The horses that take part in the Grand National are treated “better than some children” despite the equine death toll, a leading jockey has claimed ahead of this weekend’s race.
Katie Walsh, 28, who finished third on Seabass last year, rejected complaints from protesters that a combination of a packed field and high fences make Europe’s most wagered race too dangerous for the runners.
Nine animals have died during or been put down after the past 10 Grand Nationals, five times the average death rate for other steeplechases, which are shorter and have lower fences.
Campaigners plan to gather outside Aintree racecourse to protest about the four-mile race on Saturday, arguing that safety changes made this year are inadequate.
In an interview with the Radio Times, Ms Walsh dismissed their protests, saying: “These horses are so well looked after. Better than some children, to be honest with you.
“At the end of the day it would be a lot worse if it had been two jockeys who lost their lives. I think everyone should remember that.”
She added that although she did not want any more accidents “these things happen”.
Animal welfare campaigners have long criticised the Grand National but the protests have intensified in recent years because of an increase in deaths.
Of the nine horses that have died in the past 10 Grand Nationals, four have been in the last two years.
Organisers at Aintree have introduced safety changes this year, such as softening the infamous Becher’s Brook, and have also asked jockeys to slow up before the first fence.
Ms Walsh said: “Any changes that make it safer are a good thing, but I hope they leave it at this and don’t change anything else. I hope to God there are no accidents this year, but these things happen, and they are horses at the end of the day.”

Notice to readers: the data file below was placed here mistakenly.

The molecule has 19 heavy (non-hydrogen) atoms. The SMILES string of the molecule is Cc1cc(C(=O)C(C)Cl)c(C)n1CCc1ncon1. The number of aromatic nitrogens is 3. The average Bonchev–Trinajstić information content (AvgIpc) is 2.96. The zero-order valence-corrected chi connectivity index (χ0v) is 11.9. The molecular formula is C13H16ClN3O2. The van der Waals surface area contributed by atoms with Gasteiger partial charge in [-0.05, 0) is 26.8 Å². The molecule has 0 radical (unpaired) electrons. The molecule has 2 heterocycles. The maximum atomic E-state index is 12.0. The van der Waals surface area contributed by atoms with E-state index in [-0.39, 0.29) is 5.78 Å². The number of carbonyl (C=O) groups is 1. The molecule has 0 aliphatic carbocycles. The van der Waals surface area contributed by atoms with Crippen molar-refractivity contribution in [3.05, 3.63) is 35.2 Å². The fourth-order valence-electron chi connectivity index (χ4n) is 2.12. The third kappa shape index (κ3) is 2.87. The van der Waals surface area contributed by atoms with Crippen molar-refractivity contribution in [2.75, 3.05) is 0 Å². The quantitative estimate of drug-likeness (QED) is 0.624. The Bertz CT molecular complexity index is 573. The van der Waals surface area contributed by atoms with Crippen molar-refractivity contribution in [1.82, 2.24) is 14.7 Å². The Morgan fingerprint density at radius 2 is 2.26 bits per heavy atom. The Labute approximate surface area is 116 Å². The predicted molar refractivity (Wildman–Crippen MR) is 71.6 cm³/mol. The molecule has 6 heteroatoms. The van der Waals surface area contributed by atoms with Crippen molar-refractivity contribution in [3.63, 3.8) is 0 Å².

She added: “I don’t mean that in a cruel way, but to see [fellow jockey] John Thomas McNamara get a horrible fall at Cheltenham... for the minute he’s gone from the neck down, and that’s a different deal altogether in my eyes.”
Ms Walsh, the highest-placed woman in the race’s 173-year history, said those complaining about cruelty did not understand horseracing. “Anyone who gets up on Christmas Day and mucks out, loves animals,” she said.
“Sure, it’s a dangerous sport. But every night, all over the world, a lot of horses are left out in fields starving. These horses are so well looked after. Better than some children, to be honest with you.”
Members of the group Animal Aid will parade an ambulance through Liverpool this week showing the injuries sustained to horses, typically broken legs.
The cosmetics retailer Lush will display a large tombstone in the front window of its Leeds branch.
They say the National remains unreasonably dangerous because of the height and angle of the fences, the length of the race and the large number of competitors, 40.